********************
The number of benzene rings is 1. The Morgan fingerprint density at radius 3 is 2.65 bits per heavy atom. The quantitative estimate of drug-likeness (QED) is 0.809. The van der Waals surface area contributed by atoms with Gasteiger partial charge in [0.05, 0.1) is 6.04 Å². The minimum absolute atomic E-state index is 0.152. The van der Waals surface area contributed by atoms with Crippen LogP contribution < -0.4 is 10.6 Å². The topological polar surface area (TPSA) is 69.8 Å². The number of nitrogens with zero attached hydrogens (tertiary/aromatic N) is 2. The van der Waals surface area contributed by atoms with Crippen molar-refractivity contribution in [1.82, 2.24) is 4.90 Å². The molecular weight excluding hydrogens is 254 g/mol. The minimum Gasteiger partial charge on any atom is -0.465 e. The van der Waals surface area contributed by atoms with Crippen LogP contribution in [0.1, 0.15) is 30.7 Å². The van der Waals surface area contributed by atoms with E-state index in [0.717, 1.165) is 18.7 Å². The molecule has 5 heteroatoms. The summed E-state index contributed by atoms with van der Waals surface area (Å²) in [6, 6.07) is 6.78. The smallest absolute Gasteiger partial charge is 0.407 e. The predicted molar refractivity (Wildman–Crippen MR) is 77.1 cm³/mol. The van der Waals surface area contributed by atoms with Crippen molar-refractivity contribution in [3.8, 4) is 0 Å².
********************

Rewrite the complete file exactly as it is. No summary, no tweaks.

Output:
The number of benzene rings is 1. The Morgan fingerprint density at radius 3 is 2.65 bits per heavy atom. The quantitative estimate of drug-likeness (QED) is 0.809. The van der Waals surface area contributed by atoms with Gasteiger partial charge in [0.05, 0.1) is 6.04 Å². The minimum absolute atomic E-state index is 0.152. The van der Waals surface area contributed by atoms with Crippen LogP contribution < -0.4 is 10.6 Å². The topological polar surface area (TPSA) is 69.8 Å². The number of nitrogens with zero attached hydrogens (tertiary/aromatic N) is 2. The van der Waals surface area contributed by atoms with Crippen molar-refractivity contribution in [1.82, 2.24) is 4.90 Å². The molecular weight excluding hydrogens is 254 g/mol. The minimum Gasteiger partial charge on any atom is -0.465 e. The van der Waals surface area contributed by atoms with Crippen LogP contribution in [0.1, 0.15) is 30.7 Å². The van der Waals surface area contributed by atoms with E-state index in [0.717, 1.165) is 18.7 Å². The molecule has 5 heteroatoms. The summed E-state index contributed by atoms with van der Waals surface area (Å²) in [6, 6.07) is 6.78. The smallest absolute Gasteiger partial charge is 0.407 e. The predicted molar refractivity (Wildman–Crippen MR) is 77.1 cm³/mol. The van der Waals surface area contributed by atoms with Crippen molar-refractivity contribution in [3.8, 4) is 0 Å².